For UNIX systems, generally another protocol-safety standard emerged: SSH. The main function of SSH was, back then, the encryption of the remote access on the UNIX Shell, later it was extended by the File Transfer Protocol. – initially with SCP, then with SFTP. SFTP is a binary protocol which is written in RFC 4253. All orders are send as binary packages to the server, which then answers with binary data packages. In later versions SFTP was extended to do more than one data up-/ and download.

Summarizing, SFTP is the "SSH File Transfer Protocol", which encrypts an active SSH-connection.

The common mistake

The shortcut SFTP is mostly used (in the wrong way) to describe “Secure FTP”, which it de facto is not. A similar mistake is, that the term SFTP is commonly used as “FTP over SSL”, which similarly is not correct in this context. “FTP over SSL” is FTPS!

What SFTP and FTPS have in common?

As there are many differences, FTPS and SFTP still have something in common. Both use a combination of asymmetric algorithms (RSA and DSA precisely), a symmetric algorithm (DES/TRIPLEDES (3DES), AES, etc.) as well as a key-exchange-algorithm. For the authentication, FTPS or better its SSL/TLS protocol uses so called “x.509 certificates”, where SFTP uses appropriate keys through the “SSH protocol”.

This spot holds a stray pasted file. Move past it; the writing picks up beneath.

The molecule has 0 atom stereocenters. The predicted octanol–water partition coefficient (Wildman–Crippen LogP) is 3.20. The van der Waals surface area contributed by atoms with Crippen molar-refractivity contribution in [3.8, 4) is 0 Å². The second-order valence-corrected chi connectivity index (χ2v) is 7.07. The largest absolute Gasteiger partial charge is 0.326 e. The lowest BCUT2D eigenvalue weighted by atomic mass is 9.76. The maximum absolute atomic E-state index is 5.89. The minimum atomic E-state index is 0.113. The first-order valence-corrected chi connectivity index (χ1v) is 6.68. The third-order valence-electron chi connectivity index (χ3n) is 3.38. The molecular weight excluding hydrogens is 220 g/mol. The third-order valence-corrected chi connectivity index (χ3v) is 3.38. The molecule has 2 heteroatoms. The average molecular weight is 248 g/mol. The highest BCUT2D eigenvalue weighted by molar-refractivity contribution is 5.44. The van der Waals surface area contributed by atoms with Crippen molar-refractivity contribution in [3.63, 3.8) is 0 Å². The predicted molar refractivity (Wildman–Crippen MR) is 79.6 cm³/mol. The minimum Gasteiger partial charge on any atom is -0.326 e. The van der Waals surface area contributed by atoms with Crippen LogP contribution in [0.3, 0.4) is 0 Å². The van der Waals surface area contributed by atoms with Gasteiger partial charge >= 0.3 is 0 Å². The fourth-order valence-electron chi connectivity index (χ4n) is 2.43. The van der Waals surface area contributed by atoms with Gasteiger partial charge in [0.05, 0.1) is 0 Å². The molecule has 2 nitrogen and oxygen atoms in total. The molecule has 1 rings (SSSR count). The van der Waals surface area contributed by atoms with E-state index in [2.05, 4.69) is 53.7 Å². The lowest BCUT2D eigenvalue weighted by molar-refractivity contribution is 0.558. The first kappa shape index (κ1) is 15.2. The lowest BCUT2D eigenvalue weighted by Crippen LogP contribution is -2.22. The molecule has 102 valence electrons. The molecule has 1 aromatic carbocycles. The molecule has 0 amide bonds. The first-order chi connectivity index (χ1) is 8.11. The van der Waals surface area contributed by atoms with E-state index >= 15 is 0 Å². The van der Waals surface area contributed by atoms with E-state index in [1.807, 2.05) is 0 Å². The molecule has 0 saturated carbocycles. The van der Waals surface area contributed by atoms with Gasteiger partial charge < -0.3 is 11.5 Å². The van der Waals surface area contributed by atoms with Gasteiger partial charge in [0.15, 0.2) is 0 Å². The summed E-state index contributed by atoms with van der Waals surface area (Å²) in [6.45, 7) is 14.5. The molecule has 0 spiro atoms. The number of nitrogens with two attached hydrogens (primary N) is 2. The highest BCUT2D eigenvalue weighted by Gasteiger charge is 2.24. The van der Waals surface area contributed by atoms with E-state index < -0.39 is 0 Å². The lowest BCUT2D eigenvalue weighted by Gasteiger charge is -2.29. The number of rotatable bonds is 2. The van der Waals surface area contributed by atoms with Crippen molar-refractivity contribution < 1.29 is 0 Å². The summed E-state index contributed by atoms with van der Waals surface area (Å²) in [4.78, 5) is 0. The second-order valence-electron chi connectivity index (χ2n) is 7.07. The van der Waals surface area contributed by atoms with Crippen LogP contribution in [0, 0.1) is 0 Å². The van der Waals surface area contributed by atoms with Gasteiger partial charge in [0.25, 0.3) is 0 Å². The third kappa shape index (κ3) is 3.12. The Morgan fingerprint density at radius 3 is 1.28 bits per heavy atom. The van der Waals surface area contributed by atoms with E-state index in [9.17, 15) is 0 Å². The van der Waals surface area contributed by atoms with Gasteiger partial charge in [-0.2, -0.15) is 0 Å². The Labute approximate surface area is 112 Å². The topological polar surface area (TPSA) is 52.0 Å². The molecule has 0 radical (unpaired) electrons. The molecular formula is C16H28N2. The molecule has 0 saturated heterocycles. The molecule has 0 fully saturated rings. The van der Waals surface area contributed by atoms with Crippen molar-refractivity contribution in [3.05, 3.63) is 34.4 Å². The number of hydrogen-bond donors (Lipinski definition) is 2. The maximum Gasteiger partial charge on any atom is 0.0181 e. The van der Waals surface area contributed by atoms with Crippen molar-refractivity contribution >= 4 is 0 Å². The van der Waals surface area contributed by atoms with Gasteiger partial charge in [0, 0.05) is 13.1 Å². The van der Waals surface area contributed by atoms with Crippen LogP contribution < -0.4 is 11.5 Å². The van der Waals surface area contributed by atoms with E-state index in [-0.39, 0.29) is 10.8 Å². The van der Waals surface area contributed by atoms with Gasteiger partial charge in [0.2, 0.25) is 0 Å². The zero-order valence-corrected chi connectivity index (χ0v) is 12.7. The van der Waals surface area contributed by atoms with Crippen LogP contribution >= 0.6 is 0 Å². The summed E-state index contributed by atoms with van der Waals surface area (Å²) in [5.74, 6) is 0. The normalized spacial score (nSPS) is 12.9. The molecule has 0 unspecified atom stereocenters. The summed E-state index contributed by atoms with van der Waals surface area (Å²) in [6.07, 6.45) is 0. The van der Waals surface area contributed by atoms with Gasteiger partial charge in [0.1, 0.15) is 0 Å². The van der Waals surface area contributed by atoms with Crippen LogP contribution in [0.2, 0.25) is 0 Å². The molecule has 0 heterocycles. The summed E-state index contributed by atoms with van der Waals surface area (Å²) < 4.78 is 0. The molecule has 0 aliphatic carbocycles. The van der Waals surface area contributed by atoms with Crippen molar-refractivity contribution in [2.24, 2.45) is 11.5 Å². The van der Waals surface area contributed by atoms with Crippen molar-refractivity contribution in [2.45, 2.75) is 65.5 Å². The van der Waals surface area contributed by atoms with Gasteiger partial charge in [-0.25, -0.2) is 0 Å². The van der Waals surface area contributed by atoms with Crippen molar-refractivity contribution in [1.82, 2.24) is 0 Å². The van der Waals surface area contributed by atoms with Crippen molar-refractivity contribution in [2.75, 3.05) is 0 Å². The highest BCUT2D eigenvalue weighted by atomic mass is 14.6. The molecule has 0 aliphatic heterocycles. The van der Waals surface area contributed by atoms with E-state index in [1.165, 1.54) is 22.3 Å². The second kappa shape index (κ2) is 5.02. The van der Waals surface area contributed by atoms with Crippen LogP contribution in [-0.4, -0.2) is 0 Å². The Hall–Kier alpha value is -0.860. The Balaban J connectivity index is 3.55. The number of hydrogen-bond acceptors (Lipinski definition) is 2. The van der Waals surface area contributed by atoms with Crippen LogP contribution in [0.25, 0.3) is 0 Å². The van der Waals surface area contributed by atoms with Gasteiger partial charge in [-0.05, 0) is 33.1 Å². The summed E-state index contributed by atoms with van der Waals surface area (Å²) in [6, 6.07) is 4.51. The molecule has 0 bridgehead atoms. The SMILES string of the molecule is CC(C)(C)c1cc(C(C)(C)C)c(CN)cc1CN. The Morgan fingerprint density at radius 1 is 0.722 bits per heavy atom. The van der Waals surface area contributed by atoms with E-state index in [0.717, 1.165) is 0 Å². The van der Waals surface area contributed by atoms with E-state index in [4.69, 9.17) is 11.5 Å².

The difference between X.509 and SSH

X.509 certificates include a public key and information about the owner of the certificate. By this information another side can check if the signed certificate and the data of the certificate-owner are correct. This test can be done by a computer or a human being. An X.509 certificate has got an according “Private Key”, which is normally stored separately due to safety reasons.

A SSH Key includes a public key (the according private key is saved separately) and includes no information about its owner. Even the information for a validation are not existent, because only the public key is used, by which the authentication is incomplete and similar to the common SSH key authentication.


While FTPS enables an encryption via SSL by additionally defined safety instructions of the FTP-protocol, for SFTP an authentication and encryption is realized with the help of SSH. By this it is ensured, that passwords and data are not transmitted in plaintext.